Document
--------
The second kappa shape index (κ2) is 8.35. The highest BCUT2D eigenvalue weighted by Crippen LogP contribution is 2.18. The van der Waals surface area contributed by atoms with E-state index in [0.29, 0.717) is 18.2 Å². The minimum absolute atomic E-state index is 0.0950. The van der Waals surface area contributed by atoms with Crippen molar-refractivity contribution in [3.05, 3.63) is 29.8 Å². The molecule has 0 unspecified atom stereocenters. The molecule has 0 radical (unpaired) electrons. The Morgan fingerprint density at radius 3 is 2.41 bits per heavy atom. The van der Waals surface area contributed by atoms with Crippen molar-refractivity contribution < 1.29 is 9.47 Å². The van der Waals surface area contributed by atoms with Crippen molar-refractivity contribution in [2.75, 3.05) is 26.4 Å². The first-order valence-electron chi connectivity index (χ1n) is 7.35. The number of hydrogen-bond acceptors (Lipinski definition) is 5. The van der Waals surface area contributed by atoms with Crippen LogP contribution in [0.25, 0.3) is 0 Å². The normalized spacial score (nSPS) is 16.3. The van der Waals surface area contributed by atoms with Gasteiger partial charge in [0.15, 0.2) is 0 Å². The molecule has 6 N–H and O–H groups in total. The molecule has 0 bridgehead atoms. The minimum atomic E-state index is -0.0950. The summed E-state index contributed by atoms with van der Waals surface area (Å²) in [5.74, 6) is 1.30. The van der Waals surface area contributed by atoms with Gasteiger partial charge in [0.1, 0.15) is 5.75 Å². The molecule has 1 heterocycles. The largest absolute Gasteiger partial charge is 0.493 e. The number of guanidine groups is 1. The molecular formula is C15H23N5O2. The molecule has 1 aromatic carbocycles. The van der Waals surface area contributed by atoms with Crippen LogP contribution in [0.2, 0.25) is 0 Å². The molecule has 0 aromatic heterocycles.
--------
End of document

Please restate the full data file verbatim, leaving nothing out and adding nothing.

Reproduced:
The second kappa shape index (κ2) is 8.35. The highest BCUT2D eigenvalue weighted by Crippen LogP contribution is 2.18. The van der Waals surface area contributed by atoms with E-state index in [0.29, 0.717) is 18.2 Å². The minimum absolute atomic E-state index is 0.0950. The van der Waals surface area contributed by atoms with Crippen molar-refractivity contribution in [3.05, 3.63) is 29.8 Å². The molecule has 0 unspecified atom stereocenters. The molecule has 0 radical (unpaired) electrons. The Morgan fingerprint density at radius 3 is 2.41 bits per heavy atom. The van der Waals surface area contributed by atoms with Crippen molar-refractivity contribution < 1.29 is 9.47 Å². The van der Waals surface area contributed by atoms with Crippen molar-refractivity contribution in [2.75, 3.05) is 26.4 Å². The first-order valence-electron chi connectivity index (χ1n) is 7.35. The number of hydrogen-bond acceptors (Lipinski definition) is 5. The van der Waals surface area contributed by atoms with Crippen LogP contribution in [0.25, 0.3) is 0 Å². The normalized spacial score (nSPS) is 16.3. The van der Waals surface area contributed by atoms with Gasteiger partial charge in [0.15, 0.2) is 0 Å². The molecule has 6 N–H and O–H groups in total. The molecule has 0 bridgehead atoms. The minimum atomic E-state index is -0.0950. The summed E-state index contributed by atoms with van der Waals surface area (Å²) in [5.74, 6) is 1.30. The van der Waals surface area contributed by atoms with Gasteiger partial charge in [0.1, 0.15) is 5.75 Å². The molecule has 1 heterocycles. The largest absolute Gasteiger partial charge is 0.493 e. The number of guanidine groups is 1. The molecular formula is C15H23N5O2. The molecule has 1 aromatic carbocycles. The van der Waals surface area contributed by atoms with Crippen LogP contribution in [0.2, 0.25) is 0 Å². The molecule has 0 aromatic heterocycles.